Eighteen TelexFree “victims” have won the right to “challenge the accuracy of TelexFree’s records”.

It’s a bit of an odd decision, seeing as the “victims” have had plenty of time to prove their claims.

The eighteen TelexFree investors (Appellant Participants) who have challenged TelexFree records are:

  1. Abdeltif Bellagat
  2. Abdelkhalak Toqi
  3. Rachid Moukhtari
  4. Joseph Nasr
  5. Ruben Nieves
  6. Merilio Rojas
  7. Hazem Wehbe
  8. Theresa St. Peter
  9. Peter Said Rahhaoui
  10. Marcio Costa
  11. Saif Muhsen
  12. Panagiotis Iatrou
  13. Manal Hamadi
  14. Hubert Lubin
  15. Carlos DeAlvarenga
  16. Rahima Boughalem
  17. Earley Barbosa and
  18. George Berube

Given the circumstances, these appear to be net-winners trying to game the system.

Many participants held multiple user accounts, each reflecting different transactions.

Some, like Appellant-Participant Panagiotis Iatrou, recalled having as many as thirty different user accounts.

User accounts varied in the amount and quality of personal information supplied.

Logic would suggest legitimate victims don’t hold thirty accounts in a Ponzi scheme. Scammers do.

In any event, the affiliates have challenged an algorithm put together by Timothy Martin of Huron Consulting Group.

The algorithm utilized the self-reported personal information associated with each user account to link user accounts to participants.

Martin’s algorithm has been challenged by TelexFree net-winners in the past. At a hearing held earlier this year, Judge Hoffman found the output of Martin’s algorithm was, as District Judge Woodlock puts it, “potentially unreliable”.

This is due to a number of technical shortcomings, which are attributed to Martin

never (haveing) dealt with the issue of “multiple user accounts and the need to link those accounts” in his experience as an accountant.

Specific shortcomings highlighted in District Judge’s order include:

  • it isn’t possible to group accounts “too dissimilar” in name;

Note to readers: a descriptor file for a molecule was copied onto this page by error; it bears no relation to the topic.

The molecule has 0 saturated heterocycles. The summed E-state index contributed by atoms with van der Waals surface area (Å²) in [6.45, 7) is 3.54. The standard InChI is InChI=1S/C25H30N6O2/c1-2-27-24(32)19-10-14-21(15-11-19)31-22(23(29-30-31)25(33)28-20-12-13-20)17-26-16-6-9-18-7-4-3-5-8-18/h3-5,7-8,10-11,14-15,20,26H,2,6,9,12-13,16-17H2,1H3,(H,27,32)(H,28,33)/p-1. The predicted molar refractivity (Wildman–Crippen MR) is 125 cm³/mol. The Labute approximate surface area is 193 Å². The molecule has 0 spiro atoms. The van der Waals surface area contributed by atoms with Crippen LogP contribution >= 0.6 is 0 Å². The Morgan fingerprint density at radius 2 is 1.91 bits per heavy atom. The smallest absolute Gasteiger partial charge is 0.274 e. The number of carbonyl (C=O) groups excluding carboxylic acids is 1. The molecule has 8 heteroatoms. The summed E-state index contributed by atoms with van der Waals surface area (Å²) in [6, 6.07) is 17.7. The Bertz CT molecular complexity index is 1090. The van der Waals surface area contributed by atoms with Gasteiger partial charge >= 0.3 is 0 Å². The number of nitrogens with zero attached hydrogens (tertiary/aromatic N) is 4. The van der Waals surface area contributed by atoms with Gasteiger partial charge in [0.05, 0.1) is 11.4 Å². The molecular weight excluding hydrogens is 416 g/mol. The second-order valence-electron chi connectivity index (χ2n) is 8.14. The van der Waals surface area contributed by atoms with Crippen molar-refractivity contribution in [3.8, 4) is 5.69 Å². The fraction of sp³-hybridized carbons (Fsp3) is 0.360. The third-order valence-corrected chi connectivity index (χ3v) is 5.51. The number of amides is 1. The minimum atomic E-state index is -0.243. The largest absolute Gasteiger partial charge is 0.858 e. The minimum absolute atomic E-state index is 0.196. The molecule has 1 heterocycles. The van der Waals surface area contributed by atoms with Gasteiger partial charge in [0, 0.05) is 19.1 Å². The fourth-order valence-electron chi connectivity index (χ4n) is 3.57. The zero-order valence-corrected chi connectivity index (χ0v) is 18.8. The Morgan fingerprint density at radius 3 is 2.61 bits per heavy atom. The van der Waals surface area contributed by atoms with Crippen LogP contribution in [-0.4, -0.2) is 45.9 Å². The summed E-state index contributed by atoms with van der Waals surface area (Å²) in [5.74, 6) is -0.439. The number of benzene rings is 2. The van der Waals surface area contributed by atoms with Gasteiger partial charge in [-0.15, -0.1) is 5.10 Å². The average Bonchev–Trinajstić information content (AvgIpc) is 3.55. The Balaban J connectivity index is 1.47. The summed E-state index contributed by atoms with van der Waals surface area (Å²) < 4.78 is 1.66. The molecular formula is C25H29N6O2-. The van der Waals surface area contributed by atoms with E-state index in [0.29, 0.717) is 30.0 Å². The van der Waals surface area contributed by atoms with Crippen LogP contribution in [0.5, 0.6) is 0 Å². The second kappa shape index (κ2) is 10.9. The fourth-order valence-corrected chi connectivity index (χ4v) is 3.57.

• the algorithm didn’t take into account false or misspelled names;
  • the data fed into Martin’s algorithm, sourced from TelexFree, was of “poor quality”;

In summary Martin assumed the data provided by scammers would be accurate. He wasn’t aware of the tricks scammers get up to in MLM Ponzi schemes.

To be fair, TelexFree bears some of the responsibility here too.

TelexFree structured its business practices to ensure that there would be little evidence of participant transactions.

Despite the observed technical shortcomings, Martin’s algorithm was approved for use in claim determination.

Where the eighteen affiliates challenging the findings failed, is in being able to claim they owned accounts and funds attached to them.

In many cases the supporting documentation was limited to a “TelexFree Participant Questionnaire.”

Some participants provided explanations for the lack of documentation, for example, that they paid cash and were not provided with a receipt or were locked out of the TelexFree database.

Others provided third-party affidavits supporting their proofs of claim, copies of an agreement with TelexFree, or otherwise unexplained handwritten notes.

Still others stated in their questionnaires that documentation may exist, but they did not provide it. A few participants were able to document their claims with bank statements and checks.